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Detection and Quantification of Methylation in DNA using Solid-State Nanopores

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Abstract

Epigenetic modifications in eukaryotic genomes occur primarily in the form of 5-methylcytosine (5 mC). These modifications are heavily involved in transcriptional repression, gene regulation, development and the progression of diseases including cancer. We report a new single-molecule assay for the detection of DNA methylation using solid-state nanopores. Methylation is detected by selectively labeling methylation sites with MBD1 (MBD-1x) proteins, the complex inducing a 3 fold increase in ionic blockage current relative to unmethylated DNA. Furthermore, the discrimination of methylated and unmethylated DNA is demonstrated in the presence of only a single bound protein, thereby giving a resolution of a single methylated CpG dinucleotide. The extent of methylation of a target molecule could also be coarsely quantified using this novel approach. This nanopore-based methylation sensitive assay circumvents the need for bisulfite conversion, fluorescent labeling, and PCR and could therefore prove very useful in studying the role of epigenetics in human disease.

Introduction

DNA methylation is one of the most important and frequently occurring epigenetic modifications in mammalian cells and plays an essential role in regulating cell growth and proliferation. In humans, the most common epigenetic modification of DNA involves the addition of a methyl group at the 5-carbon position of cytosine (5-methylcytosine or 5 mC), which occurs exclusively at symmetric CG sites on the DNA double helix and are referred to as CpG dinucleotides. Hypermethylation of the promoter sequences of various genes has generally been associated with transcriptional repression through mechanisms such as the recruitment of methylated CpG binding proteins (MBDs), histone deacetylation and chromatin remodeling1,2. Furthermore, aberrant methylation in the promoter sequences of various genes can point to specific pathways disrupted in almost every tumor type including cancers of the prostate, breast, head and neck, lung and liver, whilst correlating with disease severity and metastatic potential3,4,5,6,7,8. In fact, the tumor prevalence of many methylation markers is considerably higher than that of genetic markers4; one example being the hypermethylation of CpG dinucleotides in the promoter sequence of the glutathione S-transferase pi (GSTP1) gene and is observed in over 90% of prostate cancer patients9. Methylation analysis will therefore likely play a pivotal role in the diagnosis and treatment of such diseases.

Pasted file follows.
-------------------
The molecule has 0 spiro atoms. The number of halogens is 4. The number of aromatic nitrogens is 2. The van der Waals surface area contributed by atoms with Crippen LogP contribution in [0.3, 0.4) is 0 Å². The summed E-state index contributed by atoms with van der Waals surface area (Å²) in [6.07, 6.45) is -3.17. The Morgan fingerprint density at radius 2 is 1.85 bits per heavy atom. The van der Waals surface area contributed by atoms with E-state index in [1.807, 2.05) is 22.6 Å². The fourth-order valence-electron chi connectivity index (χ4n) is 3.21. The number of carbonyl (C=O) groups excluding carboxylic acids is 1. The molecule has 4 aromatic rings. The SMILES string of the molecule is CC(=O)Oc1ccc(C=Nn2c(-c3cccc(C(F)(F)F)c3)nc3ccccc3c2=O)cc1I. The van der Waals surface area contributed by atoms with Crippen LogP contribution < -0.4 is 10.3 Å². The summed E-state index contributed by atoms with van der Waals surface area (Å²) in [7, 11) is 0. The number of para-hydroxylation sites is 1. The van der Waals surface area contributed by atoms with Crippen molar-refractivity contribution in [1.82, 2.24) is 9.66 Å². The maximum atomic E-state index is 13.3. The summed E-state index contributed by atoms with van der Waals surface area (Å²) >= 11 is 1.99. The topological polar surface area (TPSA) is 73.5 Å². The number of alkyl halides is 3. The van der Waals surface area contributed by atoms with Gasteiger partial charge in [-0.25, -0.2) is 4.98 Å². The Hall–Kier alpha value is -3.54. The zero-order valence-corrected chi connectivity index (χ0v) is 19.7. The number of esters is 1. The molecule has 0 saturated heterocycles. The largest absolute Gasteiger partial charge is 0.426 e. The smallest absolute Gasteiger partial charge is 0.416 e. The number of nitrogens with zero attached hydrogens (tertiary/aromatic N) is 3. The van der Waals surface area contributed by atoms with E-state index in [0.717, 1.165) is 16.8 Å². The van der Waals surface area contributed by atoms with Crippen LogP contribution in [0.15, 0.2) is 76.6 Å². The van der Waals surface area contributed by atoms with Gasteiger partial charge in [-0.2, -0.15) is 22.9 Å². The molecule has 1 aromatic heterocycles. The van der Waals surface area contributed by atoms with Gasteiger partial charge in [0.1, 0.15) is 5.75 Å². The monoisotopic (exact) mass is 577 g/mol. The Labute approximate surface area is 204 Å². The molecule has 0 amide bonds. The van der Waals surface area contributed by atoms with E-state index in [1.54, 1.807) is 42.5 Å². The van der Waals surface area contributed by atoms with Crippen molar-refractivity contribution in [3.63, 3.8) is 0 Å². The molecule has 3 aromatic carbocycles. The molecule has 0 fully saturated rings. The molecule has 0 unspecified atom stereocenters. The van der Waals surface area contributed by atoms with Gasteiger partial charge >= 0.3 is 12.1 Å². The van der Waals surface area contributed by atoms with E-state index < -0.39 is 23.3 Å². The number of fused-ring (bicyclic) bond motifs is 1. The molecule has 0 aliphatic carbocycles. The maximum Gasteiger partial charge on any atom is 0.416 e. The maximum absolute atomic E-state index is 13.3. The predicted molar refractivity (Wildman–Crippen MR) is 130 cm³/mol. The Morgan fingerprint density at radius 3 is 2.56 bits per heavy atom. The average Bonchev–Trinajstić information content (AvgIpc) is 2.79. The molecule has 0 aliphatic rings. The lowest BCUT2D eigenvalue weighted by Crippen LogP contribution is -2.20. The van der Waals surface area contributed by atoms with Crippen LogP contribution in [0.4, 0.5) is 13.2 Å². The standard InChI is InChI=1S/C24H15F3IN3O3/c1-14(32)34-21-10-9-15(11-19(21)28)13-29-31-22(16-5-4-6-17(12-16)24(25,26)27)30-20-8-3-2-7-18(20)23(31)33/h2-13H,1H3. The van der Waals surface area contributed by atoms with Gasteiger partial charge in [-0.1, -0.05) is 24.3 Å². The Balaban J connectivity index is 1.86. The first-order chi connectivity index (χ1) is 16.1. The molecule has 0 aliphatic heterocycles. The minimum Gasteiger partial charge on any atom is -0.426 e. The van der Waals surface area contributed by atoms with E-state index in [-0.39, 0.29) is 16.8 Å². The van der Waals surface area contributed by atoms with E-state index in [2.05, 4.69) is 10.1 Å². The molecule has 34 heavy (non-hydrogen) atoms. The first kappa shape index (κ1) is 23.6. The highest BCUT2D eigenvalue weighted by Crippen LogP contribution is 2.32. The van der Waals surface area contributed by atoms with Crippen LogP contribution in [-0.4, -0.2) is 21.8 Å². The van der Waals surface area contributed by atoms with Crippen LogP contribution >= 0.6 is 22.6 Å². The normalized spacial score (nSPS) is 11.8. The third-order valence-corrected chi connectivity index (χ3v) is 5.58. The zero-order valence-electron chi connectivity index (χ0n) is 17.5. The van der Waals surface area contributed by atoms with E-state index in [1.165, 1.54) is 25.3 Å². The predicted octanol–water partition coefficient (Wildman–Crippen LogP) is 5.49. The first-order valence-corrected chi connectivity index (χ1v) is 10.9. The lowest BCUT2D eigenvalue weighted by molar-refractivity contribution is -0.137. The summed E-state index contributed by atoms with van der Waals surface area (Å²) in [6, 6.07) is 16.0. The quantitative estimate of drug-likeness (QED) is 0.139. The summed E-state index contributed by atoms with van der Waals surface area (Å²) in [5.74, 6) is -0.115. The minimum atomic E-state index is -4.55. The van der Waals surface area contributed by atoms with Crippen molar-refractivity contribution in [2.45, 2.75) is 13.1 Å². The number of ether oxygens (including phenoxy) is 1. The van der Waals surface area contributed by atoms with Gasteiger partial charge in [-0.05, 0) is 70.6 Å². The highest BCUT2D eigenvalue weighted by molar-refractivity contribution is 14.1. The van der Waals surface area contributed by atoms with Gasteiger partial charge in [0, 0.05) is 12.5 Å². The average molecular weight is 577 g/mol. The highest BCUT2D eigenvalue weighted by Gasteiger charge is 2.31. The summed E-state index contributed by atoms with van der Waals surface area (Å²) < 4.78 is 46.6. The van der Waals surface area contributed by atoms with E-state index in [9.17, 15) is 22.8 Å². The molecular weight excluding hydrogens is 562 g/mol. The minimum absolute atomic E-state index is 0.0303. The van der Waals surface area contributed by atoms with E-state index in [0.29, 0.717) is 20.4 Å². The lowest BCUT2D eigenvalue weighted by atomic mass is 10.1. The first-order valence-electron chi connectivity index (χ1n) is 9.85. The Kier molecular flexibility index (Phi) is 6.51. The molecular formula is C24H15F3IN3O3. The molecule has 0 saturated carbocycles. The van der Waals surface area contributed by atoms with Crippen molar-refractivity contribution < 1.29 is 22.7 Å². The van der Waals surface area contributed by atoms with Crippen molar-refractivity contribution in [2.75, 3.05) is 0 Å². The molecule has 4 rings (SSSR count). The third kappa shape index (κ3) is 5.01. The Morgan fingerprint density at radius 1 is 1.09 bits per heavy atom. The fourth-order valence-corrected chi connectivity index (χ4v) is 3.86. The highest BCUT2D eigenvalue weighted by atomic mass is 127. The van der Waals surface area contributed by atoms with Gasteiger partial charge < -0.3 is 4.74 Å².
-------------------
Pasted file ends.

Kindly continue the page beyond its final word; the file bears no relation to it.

Interestingly, cancer-specific methylated DNA from most tumor types is present in biopsy specimens and also exist at very low concentrations in the form of free-floating DNA shed by apoptotic cancer cells4. Current genome-wide methylation analysis techniques rely on bisulfite genomic sequencing10 (bisulfite conversion of DNA, PCR amplification and DNA sequencing) and typically require large sample volumes due to DNA degradation during bisulfite conversion11, can exhibit low amplification efficiency and PCR bias12, and are labor intensive. Targeted methods involving analysis at specific loci or groups of genes such as methylation specific PCR (MSP)12, MethyLight13,14 and DNA microarrays15 overcome the need for sequencing but still rely on bisulfite conversion, amplification and complex probe design. Therefore, a bisulfite free, amplification free method capable of rapidly and accurately determining the methylation status of panels of genes from minute clinical sample volumes could be of tremendous clinical value.

This paper demonstrates a new single molecule assay for determining the methylation status of DNA using solid-state nanopores. Nanopores use the principle of ionic current spectroscopy to electrically interrogate individual DNA molecules with the sensitivity to discern subtle structural motifs16,17. Fabrication of these devices typically involves the physical sputtering of a single nanometer sized aperture in a dielectric membrane using a focused electron beam18,19. The electrophoretic transport of biomolecules through these nano-scale pores has enabled the study of various biophysical phenomena at the single molecule level20, with potential applications in DNA sequencing and medical diagnostics16,21,22,23. (For reviews of nanopore research, see refs 24,25,26,27,28,29,30) Recently, methylated and unmethylated DNA has been examined optically in nanofluidic channels using fluorescently labeled proteins bound to the methylation sites31,32. Nanopore-based ionic current spectroscopy, however, is ideal for single molecule epigenetic analysis eliminating the need for optical measurements. Using nanopore based ionic current spectroscopy, the differentiation of methylcytosine from cytosine has previously been demonstrated by passing these individual nucleotides through a biological nanopore33, requiring an exonuclease based cleaving of the bases from the original molecule. To date ionic current measurements obtained using a solid-state nanopore, have yet to differentiate methylated from unmethylated single molecules of DNA34,35.